Jul 1

What New Florida Laws Become Effective Today?

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Florida lawsEvery July 1st, the Florida legislature causes our law library to fatten up because this is the day that new Florida laws coming to effect. This year, 130 new laws were signed by Governor Scott. Several of the new laws simply made technical changes to state statutes or many more were tied to the $78.2 billion spending plan. For a breakdown of all the new Florida laws, WPTV.com gives a thorough summary of the laws. Below are just some of them:

  • There are tax cuts on the cost of gun club memberships, college textbooks, luxury boat repairs, certain agricultural supplies and services, school extracurricular fundraisers, aviation fuel at select flight-training academies, and on motor vehicles purchased overseas by internationally deployed service members from Florida.
  • There should be a reduction of the communications-services tax on cell-phone and cable-TV bills which could save a projected $20 a year for people paying $100 a month for the services.
  • The sales-tax-holiday is extended to 10 days starting Aug. 7 on clothing under $100, school supplies that cost $15 or less and the first $750 of personal computers purchased for non-commercial use.
  • A hot topic is the required 24-hour waiting period before women can have abortions. Under the law, information about abortions must be provided in person to the women at least 24 hours before a procedure is performed. There are exceptions for victims of rape, incest, domestic violence or human trafficking — but those victims can waive the 24-hour wait only if they can produce police reports, restraining orders, medical records or other documentation.
  • The “All-American Flag Act” became law requiring U.S. and Florida flags purchased by governments in Florida after Jan. 1, 2016, to be made from materials grown, produced and manufactured in the United States.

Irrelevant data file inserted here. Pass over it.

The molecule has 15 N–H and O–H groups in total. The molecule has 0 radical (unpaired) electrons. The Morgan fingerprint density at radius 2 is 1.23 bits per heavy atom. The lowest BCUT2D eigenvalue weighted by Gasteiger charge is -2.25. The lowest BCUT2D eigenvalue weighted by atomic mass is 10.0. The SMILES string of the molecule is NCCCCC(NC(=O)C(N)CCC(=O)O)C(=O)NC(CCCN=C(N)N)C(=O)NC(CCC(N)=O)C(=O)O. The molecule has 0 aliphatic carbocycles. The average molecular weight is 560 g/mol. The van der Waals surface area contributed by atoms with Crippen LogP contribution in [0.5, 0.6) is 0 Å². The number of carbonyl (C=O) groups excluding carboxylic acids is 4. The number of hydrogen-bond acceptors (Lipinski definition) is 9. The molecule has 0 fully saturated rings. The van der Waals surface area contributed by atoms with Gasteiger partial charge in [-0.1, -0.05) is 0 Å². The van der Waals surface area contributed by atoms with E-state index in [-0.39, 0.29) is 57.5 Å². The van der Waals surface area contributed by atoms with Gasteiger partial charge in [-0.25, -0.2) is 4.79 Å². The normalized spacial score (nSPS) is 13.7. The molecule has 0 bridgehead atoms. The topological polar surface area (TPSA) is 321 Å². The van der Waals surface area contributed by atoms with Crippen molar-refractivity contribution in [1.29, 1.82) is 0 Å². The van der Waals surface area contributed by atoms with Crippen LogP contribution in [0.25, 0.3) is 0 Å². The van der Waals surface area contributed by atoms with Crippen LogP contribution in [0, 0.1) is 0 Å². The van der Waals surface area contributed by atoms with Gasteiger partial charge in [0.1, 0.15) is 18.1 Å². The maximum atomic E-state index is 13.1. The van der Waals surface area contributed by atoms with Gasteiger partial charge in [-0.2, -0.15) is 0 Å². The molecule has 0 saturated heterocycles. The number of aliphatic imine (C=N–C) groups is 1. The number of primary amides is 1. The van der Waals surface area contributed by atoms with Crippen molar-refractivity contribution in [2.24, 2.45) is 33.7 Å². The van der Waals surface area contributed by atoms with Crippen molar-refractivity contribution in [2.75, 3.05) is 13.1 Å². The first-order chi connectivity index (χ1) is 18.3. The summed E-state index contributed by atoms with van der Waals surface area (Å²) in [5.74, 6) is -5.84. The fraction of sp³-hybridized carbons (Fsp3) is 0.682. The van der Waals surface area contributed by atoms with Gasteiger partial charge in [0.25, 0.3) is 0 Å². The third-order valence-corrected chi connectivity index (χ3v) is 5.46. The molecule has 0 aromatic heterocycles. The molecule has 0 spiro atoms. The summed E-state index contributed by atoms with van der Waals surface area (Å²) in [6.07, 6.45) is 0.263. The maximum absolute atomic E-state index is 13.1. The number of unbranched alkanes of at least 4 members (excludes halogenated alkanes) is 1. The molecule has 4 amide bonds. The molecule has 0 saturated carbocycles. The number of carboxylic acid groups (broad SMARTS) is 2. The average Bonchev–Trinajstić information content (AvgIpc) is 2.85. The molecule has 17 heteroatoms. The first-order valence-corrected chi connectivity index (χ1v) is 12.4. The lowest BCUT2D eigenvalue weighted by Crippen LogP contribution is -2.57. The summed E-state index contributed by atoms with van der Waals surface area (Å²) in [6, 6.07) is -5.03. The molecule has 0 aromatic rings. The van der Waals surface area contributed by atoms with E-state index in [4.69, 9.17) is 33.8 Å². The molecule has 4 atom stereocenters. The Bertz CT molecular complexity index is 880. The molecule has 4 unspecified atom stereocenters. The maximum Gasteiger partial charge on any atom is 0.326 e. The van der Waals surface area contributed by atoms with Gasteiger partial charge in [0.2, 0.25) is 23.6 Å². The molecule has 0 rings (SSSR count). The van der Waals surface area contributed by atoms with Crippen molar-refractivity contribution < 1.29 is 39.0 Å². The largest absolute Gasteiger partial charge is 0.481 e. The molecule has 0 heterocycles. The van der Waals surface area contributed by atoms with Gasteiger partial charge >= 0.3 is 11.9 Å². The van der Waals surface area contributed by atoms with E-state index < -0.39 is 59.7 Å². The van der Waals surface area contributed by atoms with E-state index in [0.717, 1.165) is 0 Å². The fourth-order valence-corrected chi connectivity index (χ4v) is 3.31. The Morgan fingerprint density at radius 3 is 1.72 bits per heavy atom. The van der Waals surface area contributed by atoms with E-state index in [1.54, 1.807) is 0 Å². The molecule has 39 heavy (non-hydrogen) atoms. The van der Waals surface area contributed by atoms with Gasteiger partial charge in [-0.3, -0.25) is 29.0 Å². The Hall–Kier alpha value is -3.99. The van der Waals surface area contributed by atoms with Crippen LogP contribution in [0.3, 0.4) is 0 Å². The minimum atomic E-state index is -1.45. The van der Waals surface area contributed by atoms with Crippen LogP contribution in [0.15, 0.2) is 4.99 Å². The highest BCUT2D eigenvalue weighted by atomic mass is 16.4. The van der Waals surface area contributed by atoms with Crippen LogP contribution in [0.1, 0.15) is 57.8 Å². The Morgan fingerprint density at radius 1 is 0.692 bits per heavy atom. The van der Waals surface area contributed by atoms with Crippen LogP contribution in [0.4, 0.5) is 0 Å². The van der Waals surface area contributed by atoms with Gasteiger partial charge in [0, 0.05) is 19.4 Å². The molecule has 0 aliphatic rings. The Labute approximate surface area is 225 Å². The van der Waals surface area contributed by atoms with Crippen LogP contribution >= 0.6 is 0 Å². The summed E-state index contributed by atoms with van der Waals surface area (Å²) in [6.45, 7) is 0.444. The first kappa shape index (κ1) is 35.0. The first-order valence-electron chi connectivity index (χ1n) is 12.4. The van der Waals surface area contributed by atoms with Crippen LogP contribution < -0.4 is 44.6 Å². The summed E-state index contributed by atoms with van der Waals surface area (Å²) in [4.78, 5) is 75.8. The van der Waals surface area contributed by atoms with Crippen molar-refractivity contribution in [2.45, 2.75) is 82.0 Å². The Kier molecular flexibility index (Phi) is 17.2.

• The law is now clear that local law-enforcement agencies cannot use ticket quotas. Also, the law requires individual local governments to submit reports to the Legislature if traffic-ticket revenues cover more than 33 percent of the costs of operating their police departments.
  • No Drones. SB 766 prohibits the use of aerial drones to capture images that could infringe on the privacy of property owners or occupants. However, the prohibition doesn’t include agencies countering the risk of terrorist attacks, police who obtain search warrants that authorize the use of drones, property appraisers making tax assessments, and utilities maintaining their facilities. Reminds me of a Modern Family episode.
  • Thank goodness Chuck E Cheese can stay open! HB 641 became law that clears up confusion created by a 2013 law that shut down Internet cafes. This year’s law is intended to make it clear that amusement games can continue operating at businesses such as Dave & Buster’s and Chuck E. Cheese’s.
  • HB 269, allows terminally ill patients to access certain experimental drugs. Dubbed the “Right to Try Act,” the law focuses on drugs that have been through what is known as “phase 1” of a clinical trial but have not been approved for general use by the U.S. Food and Drug Administration.
  • HB 4011, repeals a law capping at four the number of vehicles that can be covered by a single family insurance policy.
  • Your email address is protected! SB 7040 was passed that provides an exemption to public record requests as to email addresses that the Department of Highway Safety and Motor Vehicles collects related to driver’s licenses and motor-vehicle records. Also, SB 200 exempts taxpayers’ email addresses obtained by tax collectors in the process of sending tax notices.
  • People without conceal-carry permits can now pocket their weapons when forced to leave home because of hurricanes and other disasters.
  • Rural letter carriers can drive without a seat belt while working their route.
  • Lastly, in an attempt for younger votes, there will be fewer tests given to public-school students.

I know, it seems crazy to have so many laws, but laws are needed in a civilized society. In order for us all to enjoy the peace we celebrate this weekend, we need laws – even some crazy ones!

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Personal Injury Attorney Matthew Noyes represents those injured in car accidents, motorcycle crashes, bicycle accidents, pedestrian accidents and other types of personal injury matters. His Clearwater law firm – Perenich Caulfield Avril Noyes – is one of the oldest personal injury law firms in Pinellas County. Call Attorney Matthew Noyes now at 727-796-8282 or simply click here to schedule a free case consultation.

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